Monday, July 6, 2015

ObamaCare Ineffective in Controlling Premiums

The Obama administration is fond of saying the health law has lowered projected government health costs by as much as 20%. Furthermore, the health law requires that insurance companies must justify rate increases of 10% or more.

The administration should tell this to insurers, who are asking for premium increases averaging 20% to 40% for 2016, and who can justify their rate increases. And they should inform consumers,k who must pay for these higher preimiums.

Premium increases come after the first full year with the new insurance exchanges and federal standards requiring insurers to accept all comers, without charging higher prices because of illness or disability. Many insurers claim premium payments routinely exceeded more than 100% of premium income.

Blue Cross and Blue Shield plars are seeking rate rate increases of 23% in Illinois, 25% in North Carolina, 31% in Oklahoma, 36% in Tennessee, and 54% in Minnesota. Moda Health in Oregon, that state’s largest insurer, received a 25% hike, and the second largest plan, LifeWise 22%. Scott White Health Plan in Texas is asking for a 32% increase, and the widely admired Geisinger Health Plan in Pennsylvania, often praised as national leader in coordinated care, has requested a 40% increase for its HMO.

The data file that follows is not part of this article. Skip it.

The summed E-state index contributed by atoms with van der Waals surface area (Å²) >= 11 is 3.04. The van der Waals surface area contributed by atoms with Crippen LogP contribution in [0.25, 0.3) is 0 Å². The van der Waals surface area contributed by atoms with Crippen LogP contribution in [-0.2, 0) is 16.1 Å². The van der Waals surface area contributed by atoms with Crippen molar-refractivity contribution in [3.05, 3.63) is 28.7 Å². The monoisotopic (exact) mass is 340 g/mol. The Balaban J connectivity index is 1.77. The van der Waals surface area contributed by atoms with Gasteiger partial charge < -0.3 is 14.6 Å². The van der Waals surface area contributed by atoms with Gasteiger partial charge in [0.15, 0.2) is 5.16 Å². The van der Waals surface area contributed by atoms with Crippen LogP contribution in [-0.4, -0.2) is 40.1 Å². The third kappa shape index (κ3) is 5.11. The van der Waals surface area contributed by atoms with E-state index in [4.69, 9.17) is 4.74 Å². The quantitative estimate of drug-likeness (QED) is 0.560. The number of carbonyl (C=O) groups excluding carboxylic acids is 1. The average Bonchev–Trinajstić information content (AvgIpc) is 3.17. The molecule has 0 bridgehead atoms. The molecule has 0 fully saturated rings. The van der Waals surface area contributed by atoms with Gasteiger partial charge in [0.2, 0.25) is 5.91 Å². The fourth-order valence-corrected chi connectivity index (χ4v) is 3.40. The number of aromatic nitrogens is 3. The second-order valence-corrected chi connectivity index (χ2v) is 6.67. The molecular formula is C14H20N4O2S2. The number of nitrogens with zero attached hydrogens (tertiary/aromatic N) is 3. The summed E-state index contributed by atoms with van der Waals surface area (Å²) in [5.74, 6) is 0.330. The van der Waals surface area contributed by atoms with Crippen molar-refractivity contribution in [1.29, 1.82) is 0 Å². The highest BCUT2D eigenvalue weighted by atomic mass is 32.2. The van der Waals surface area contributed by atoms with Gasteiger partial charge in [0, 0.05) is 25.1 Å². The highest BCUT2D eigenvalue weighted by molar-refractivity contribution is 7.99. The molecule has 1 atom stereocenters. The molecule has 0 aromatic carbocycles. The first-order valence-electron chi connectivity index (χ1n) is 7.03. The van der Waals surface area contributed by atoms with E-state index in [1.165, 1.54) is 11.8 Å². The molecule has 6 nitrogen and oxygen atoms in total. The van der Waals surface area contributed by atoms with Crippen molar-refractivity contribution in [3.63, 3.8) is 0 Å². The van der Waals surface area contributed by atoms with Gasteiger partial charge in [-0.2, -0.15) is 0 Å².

These increases have raised the question about the effectiveness of the law. Consumers are proving reluctant to switch plans, when they have no guarantee they can keep their doctors. And 45% of the healthy young in the 18 -34 millenial generation say they are more willing to pay the penalty for remaining uninsured rather than select a high deductible ObamaCare approved plan.

President Obama likes to boast the health law has caused 16 -17 million to become insured, but he fails to mention that 33 million remain uninsured . It may be that this administration will challenge increased premiums of 10% or more, but it far from certain how many of these increases will be decreased after review.

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